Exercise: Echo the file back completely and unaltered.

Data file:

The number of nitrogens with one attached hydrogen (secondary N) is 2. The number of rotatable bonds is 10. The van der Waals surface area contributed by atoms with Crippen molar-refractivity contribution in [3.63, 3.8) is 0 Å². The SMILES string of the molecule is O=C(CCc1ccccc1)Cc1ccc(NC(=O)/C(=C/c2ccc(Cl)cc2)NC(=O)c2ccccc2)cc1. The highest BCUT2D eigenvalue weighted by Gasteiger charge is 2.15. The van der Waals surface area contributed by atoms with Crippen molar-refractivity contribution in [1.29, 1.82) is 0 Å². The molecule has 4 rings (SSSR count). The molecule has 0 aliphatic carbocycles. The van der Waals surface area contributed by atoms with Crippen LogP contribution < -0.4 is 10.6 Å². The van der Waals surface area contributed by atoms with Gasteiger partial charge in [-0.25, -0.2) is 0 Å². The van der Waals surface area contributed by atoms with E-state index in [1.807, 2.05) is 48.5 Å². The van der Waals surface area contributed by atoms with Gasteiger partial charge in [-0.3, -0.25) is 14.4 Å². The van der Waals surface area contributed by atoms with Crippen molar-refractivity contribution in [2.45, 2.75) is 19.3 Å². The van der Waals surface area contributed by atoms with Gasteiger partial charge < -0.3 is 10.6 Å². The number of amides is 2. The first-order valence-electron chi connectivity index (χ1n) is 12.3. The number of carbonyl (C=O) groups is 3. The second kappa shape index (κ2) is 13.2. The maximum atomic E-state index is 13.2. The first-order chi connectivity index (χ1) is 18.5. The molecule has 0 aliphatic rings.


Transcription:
The number of nitrogens with one attached hydrogen (secondary N) is 2. The number of rotatable bonds is 10. The van der Waals surface area contributed by atoms with Crippen molar-refractivity contribution in [3.63, 3.8) is 0 Å². The SMILES string of the molecule is O=C(CCc1ccccc1)Cc1ccc(NC(=O)/C(=C/c2ccc(Cl)cc2)NC(=O)c2ccccc2)cc1. The highest BCUT2D eigenvalue weighted by Gasteiger charge is 2.15. The van der Waals surface area contributed by atoms with Crippen molar-refractivity contribution in [1.29, 1.82) is 0 Å². The molecule has 4 rings (SSSR count). The molecule has 0 aliphatic carbocycles. The van der Waals surface area contributed by atoms with Crippen LogP contribution < -0.4 is 10.6 Å². The van der Waals surface area contributed by atoms with Gasteiger partial charge in [-0.25, -0.2) is 0 Å². The van der Waals surface area contributed by atoms with E-state index in [1.807, 2.05) is 48.5 Å². The van der Waals surface area contributed by atoms with Gasteiger partial charge in [-0.3, -0.25) is 14.4 Å². The van der Waals surface area contributed by atoms with Crippen molar-refractivity contribution in [2.45, 2.75) is 19.3 Å². The van der Waals surface area contributed by atoms with Gasteiger partial charge < -0.3 is 10.6 Å². The number of amides is 2. The first-order valence-electron chi connectivity index (χ1n) is 12.3. The number of carbonyl (C=O) groups is 3. The second kappa shape index (κ2) is 13.2. The maximum atomic E-state index is 13.2. The first-order chi connectivity index (χ1) is 18.5. The molecule has 0 aliphatic rings.